Editorial: Your vote matters — even in bluest state
Editorials November 5, 2012 8:42PM
Obama Campaigns In Midwest Swing States One Day Before Election Day
Updated: December 7, 2012 6:11AM
Too many Americans are planning to sit this election out.
Too many eligible Americans, an estimated 90 million, won’t have voted when the polls close Tuesday evening.
Some people think they’re too busy. Some aren’t interested. But many simply have the wrong idea about elections.
“Why vote?” they say. “My vote won’t make a difference.”
It’s a complaint that sounds particularly legit in a blue state such as Illinois, where President Barack Obama is sure to beat Gov. Mitt Romney anyway.
But voting, as we all know, is not about any one voter playing kingmaker, but about all voters getting in their two cents. It’s about taking a snapshot of where we as a nation stand and where we think we should be. It’s a chance for everyday Americans to step in and right the ship, to nudge the country along the proper path.
And in a tight presidential election such as this one, in which the popular vote conceivably could go to one candidate while the Electoral College vote could go to the other — as happened in Gore vs. Bush in 2000 — each and every vote in even the bluest or reddest of states takes on extra symbolic heft.
Unfortunately, the election process encourages the notion that voting is pointless. Because presidential campaigns are decided in the Electoral College, in which most states’ electoral votes go to the winner of the state’s popular vote, national political campaigns have terrific incentive to ignore most voters, focusing on the handful of up-in-the-air “swing states” such as Ohio.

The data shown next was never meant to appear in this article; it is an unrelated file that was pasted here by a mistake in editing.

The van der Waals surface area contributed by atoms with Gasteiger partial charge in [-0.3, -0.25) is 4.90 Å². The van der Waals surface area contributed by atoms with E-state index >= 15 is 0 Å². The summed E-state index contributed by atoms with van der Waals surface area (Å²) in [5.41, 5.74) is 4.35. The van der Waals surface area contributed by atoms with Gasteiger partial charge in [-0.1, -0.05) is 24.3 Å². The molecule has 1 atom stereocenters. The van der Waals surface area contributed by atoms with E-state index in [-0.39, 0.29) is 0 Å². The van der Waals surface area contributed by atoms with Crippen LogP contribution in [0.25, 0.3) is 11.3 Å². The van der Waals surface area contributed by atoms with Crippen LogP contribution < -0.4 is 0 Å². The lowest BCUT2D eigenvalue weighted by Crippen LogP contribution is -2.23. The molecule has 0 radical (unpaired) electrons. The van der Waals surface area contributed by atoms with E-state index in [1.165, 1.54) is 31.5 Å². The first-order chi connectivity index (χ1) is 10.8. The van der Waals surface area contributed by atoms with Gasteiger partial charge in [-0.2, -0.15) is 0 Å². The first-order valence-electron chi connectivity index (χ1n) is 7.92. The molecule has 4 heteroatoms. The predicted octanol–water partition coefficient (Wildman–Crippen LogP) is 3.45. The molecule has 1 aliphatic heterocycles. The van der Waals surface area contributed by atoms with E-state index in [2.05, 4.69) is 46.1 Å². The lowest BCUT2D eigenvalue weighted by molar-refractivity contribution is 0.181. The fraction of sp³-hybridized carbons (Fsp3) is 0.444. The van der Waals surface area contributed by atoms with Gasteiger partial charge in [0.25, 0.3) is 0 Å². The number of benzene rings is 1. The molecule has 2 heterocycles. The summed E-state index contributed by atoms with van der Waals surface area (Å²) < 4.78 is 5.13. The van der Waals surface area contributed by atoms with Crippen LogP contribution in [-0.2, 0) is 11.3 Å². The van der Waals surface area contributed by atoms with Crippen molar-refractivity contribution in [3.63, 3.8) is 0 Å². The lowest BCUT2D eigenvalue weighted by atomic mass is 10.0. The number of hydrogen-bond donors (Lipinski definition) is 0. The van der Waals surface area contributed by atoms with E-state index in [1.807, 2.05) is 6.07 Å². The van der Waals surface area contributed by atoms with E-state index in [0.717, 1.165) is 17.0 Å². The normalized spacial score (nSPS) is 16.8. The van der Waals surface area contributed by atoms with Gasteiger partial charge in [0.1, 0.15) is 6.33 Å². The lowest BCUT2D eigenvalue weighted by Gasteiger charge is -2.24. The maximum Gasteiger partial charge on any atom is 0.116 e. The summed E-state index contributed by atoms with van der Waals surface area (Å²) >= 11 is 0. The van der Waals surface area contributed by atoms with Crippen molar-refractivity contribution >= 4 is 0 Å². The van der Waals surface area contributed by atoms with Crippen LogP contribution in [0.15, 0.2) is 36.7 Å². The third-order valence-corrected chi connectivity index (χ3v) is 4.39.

Adding to voter discouragement in Illinois, our state Legislature this year redrew congressional and state legislative districts to create numerous “safe” seats and limit the real battles to a relatively few competitive jurisdictions.
If you live in a safe district — and most of us do — the state Legislature pretty much decided who’s going to represent you — or which party — in Washington and Springfield the day they drew the map. This is the norm across the country.
Those are two big reasons, by the way, that the United States trails Canada, Great Britain and many other democracies in voter turnout.
But it doesn’t have to be that way. Imagine an Election Day when all eligible voters show up at the polls. What would we see, besides frazzled poll workers?
We would see an end to strategies to tilt the election against Americans’ wishes by getting a larger share of one side or the other to the polls. We would see a reduction in the influence of money, which is pouring into races at unprecedented levels. We would see elected officials become more responsive to their constituents.
In one recent poll, 85 percent of those who didn’t plan to vote said they would do so only if their vote would make a difference.
But it would. A little bit now. A lot in the long run.
So enough with the cynicism.
And if you don’t vote today, you can’t complain tomorrow.